Art Chronicles: Mooching Around Tate Britain

Back down in London after a pleasant, eventful and stormy weekend amongst the nation’s crime writers at Theakston’s International Crime Festival in Harrogate – (Sorry, Val McDermid and doubtless others – I should move that apostrophe to the other side of the final S) – and what was I going to with my first morning back in the capital? As it happened, other matters took me out Pimlico way and thus it was more or less decided for me … a visit, far from unusual, to Tate Britain. I was there close enough to opening time to be the first one up the spiral staircase to the newly elevated Members’ Room and the barista’s first flat white of the day, which I enjoyed in peace and tranquility until a fellow member chose to park herself near me and conduct a mobile phone conversation with a presumably deaf friend, detailing the problems, that morning, of changing trains at Wimbledon.

Stopping only to pick up a complaints form, I hightailed it down to the main floor where my eye was caught, quite by chance, by the elongated and superbly controlled explosion of red that is Anthony Caro’s Early One Morning from 1962.

Early One Morning 1962 by Sir Anthony Caro born 1924

‘Early One Morning’ Anthony Caro

Made from steel and aluminium and marking a shift in Caro’s work away from more realistic forms towards abstraction and the strong, flat single colours favoured by the American Abstract Expressionists, it carries with it, nonetheless, echoes of Henry Moore and his sculptures of mother and child.

And this, of course, is one of  the marvels of Tate Britain as it is now hung, step into one of the rooms and an area of British art at a particular period surrounds you; one piece of work leads painlessly, pointedly to another. Beyond the Caro, on the left hand wall, are two of the more famous David Hockneys  – A Bigger Splash and Mr & Mrs Clark and Percy – bisected by a beautiful – joyous, even – John Hoyland, in thrall also to the Abstract Expressionists but none the worse for that, it’s Rothko-like, maybe more Elsworth Kelly-like reverberating red offset by strips of dark green and paler grey.

28. 5. 66 1966 by John Hoyland 1934-2011

’28. 5. 66′ John Hoyland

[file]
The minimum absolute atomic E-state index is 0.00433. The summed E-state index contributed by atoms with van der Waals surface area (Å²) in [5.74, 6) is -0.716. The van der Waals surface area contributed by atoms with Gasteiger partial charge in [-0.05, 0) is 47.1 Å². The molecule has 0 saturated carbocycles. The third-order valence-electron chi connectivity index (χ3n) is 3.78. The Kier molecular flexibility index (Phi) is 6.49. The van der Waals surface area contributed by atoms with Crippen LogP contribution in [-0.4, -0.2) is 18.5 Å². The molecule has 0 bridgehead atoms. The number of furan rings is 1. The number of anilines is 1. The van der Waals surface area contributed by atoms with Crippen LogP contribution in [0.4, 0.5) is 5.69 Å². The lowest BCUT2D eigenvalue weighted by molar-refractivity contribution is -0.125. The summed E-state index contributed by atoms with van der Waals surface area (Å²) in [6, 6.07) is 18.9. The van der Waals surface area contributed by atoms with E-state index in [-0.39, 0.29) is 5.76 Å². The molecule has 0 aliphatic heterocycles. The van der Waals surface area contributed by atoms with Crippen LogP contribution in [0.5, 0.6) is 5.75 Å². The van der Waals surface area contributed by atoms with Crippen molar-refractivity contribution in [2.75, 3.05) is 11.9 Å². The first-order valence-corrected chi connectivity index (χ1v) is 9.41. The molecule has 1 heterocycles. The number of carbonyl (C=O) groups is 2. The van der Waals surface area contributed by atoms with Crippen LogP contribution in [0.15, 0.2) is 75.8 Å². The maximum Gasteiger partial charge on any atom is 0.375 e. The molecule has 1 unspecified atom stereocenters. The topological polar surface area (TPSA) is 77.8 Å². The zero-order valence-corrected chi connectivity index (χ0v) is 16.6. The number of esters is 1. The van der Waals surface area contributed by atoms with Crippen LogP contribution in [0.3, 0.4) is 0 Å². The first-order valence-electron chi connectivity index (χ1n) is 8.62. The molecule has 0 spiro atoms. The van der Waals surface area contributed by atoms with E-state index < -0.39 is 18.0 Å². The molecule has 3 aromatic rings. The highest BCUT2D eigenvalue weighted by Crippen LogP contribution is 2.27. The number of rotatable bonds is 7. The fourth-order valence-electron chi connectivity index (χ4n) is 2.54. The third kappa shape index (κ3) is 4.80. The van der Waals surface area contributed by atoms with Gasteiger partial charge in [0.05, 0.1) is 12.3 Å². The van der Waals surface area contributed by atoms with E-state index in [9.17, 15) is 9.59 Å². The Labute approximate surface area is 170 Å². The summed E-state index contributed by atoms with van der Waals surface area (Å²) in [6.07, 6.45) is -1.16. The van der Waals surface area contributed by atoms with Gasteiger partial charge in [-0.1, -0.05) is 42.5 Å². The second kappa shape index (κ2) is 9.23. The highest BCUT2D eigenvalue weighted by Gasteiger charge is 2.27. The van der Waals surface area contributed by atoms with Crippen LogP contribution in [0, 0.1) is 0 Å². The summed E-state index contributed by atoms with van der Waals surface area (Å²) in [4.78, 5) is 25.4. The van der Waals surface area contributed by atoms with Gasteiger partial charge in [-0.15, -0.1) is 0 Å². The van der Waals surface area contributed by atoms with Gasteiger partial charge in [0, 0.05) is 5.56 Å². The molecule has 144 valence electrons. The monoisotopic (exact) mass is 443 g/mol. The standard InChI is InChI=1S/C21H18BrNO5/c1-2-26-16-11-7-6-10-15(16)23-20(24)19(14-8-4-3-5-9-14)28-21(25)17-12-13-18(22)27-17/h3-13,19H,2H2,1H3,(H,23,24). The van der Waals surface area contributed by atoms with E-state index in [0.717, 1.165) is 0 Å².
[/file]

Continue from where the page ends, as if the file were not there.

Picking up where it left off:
Continue along the wall and at the furthest end, beyond the arch, is one of Frank Auerbach’s paintings of Primrose Hill – accompanied, it seems, by a persistent bird song that first of all has me looking up at the ceiling to see if one has somehow sneaked in and then draws me through the arch and into the adjoining room, where, beside Michael Andrews’ marvellous Melanie and Me Swimming, a small and old-fashioned looking television screen is showing Gilbert and George’s In the Bush, a blurry piece of video focussed vaguely on said bush, in front of which a figure (or are they figures?) of someone (or ones) seems to be moving. George, perhaps? Or Gilbert? Possibly both. And what are they up to in there? No doubt about the bird though, which, while I can’t identify it’s particular call, just keeps on singing.

'Melanie and Me Swimming'  Michael Andrews

‘Melanie and Me Swimming’ Michael Andrews

Placed just a little further along is Tony Cragg’s Stack, a rectangle of compressed materials – wood, concrete, brick, metal, plastic, textiles, cardboard and paper – which instantly calls to mind  Phyllida Barlow’s gargantuan many-part sculpture, dock, which is currently clambering all over the inside of  the Duveen Galleries – the high-ceilinged, classically proportioned central corridor of Tate Britain – with its wonderfully messy assemblages of timber, card, plasterboard, fabric and polystyrene.

'Stack'  Tony Cragg

‘Stack’ Tony Cragg

Turn away from the Cragg, in fact, step back through the arch and look up past Hoyland and the Hockneys and the Caro and there are the pink, orange and red panels that form one section of Barlows’ work filling the frame and echoing back into the room. Turn again and proceed through the opposite arch,  passing between Richard Long’s A Line Made By Walking and Roger Hilton’s exuberant and de Kooning-like (those Abstract Expressionists again) Oi Yoi You and a visual corridor of magnificent earlier sculptures stretches away – from Henry Moore’s Working Model for Unesco Reclining Figure and Barbara Hepworth’s Corinthos to Epstein’s monumental alabaster Jacob and the Angel.

There. An hour, give or take, mooching about Tate Britain. And what delights, what wonders it contains.



Art Chronicles: Migrations


The newish show at Tate Britain – Migrations: Journeys into British Art – largely drawn from the Tate’s own holdings, sets out to register the impact of succeeding generations of immigrants on British art from the 17th century onwards, and, in so doing, presents a broader version of same gallery’s larger show detailing the influence of Picasso on Modern British Art.